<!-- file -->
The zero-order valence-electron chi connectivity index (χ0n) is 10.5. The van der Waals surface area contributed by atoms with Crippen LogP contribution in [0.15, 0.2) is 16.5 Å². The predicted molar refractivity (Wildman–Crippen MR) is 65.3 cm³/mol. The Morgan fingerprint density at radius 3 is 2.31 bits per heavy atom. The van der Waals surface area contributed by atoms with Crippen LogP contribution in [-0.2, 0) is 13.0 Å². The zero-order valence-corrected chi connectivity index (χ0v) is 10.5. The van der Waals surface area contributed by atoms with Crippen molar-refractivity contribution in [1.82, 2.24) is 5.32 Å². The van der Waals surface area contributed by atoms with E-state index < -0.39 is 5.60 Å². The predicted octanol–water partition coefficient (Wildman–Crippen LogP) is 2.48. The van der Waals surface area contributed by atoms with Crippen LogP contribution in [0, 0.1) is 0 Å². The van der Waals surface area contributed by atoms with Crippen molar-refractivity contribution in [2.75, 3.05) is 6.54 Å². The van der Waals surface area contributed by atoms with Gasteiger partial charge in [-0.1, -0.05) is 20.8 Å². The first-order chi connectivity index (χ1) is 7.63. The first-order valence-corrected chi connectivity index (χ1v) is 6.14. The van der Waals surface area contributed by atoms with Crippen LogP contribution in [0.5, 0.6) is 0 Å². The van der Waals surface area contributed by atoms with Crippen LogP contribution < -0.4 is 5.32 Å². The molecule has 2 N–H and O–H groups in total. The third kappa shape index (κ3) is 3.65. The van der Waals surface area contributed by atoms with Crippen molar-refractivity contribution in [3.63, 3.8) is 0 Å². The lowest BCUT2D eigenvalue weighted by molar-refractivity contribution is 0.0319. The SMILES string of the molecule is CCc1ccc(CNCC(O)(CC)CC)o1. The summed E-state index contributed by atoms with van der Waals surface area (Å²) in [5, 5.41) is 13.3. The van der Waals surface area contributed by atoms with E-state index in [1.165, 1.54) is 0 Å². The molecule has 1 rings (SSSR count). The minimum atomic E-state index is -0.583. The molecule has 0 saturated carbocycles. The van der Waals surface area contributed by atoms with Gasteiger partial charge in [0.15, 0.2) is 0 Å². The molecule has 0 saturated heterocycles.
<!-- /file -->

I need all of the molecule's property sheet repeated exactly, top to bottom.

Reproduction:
The zero-order valence-electron chi connectivity index (χ0n) is 10.5. The van der Waals surface area contributed by atoms with Crippen LogP contribution in [0.15, 0.2) is 16.5 Å². The predicted molar refractivity (Wildman–Crippen MR) is 65.3 cm³/mol. The Morgan fingerprint density at radius 3 is 2.31 bits per heavy atom. The van der Waals surface area contributed by atoms with Crippen LogP contribution in [-0.2, 0) is 13.0 Å². The zero-order valence-corrected chi connectivity index (χ0v) is 10.5. The van der Waals surface area contributed by atoms with Crippen molar-refractivity contribution in [1.82, 2.24) is 5.32 Å². The van der Waals surface area contributed by atoms with E-state index < -0.39 is 5.60 Å². The predicted octanol–water partition coefficient (Wildman–Crippen LogP) is 2.48. The van der Waals surface area contributed by atoms with Crippen LogP contribution in [0, 0.1) is 0 Å². The van der Waals surface area contributed by atoms with Crippen molar-refractivity contribution in [2.75, 3.05) is 6.54 Å². The van der Waals surface area contributed by atoms with Gasteiger partial charge in [-0.1, -0.05) is 20.8 Å². The first-order chi connectivity index (χ1) is 7.63. The first-order valence-corrected chi connectivity index (χ1v) is 6.14. The van der Waals surface area contributed by atoms with Crippen LogP contribution in [0.5, 0.6) is 0 Å². The van der Waals surface area contributed by atoms with Crippen LogP contribution < -0.4 is 5.32 Å². The molecule has 2 N–H and O–H groups in total. The third kappa shape index (κ3) is 3.65. The van der Waals surface area contributed by atoms with Crippen molar-refractivity contribution in [3.63, 3.8) is 0 Å². The lowest BCUT2D eigenvalue weighted by molar-refractivity contribution is 0.0319. The SMILES string of the molecule is CCc1ccc(CNCC(O)(CC)CC)o1. The summed E-state index contributed by atoms with van der Waals surface area (Å²) in [5, 5.41) is 13.3. The van der Waals surface area contributed by atoms with E-state index in [1.165, 1.54) is 0 Å². The molecule has 1 rings (SSSR count). The minimum atomic E-state index is -0.583. The molecule has 0 saturated carbocycles. The van der Waals surface area contributed by atoms with Gasteiger partial charge in [0.15, 0.2) is 0 Å². The molecule has 0 saturated heterocycles.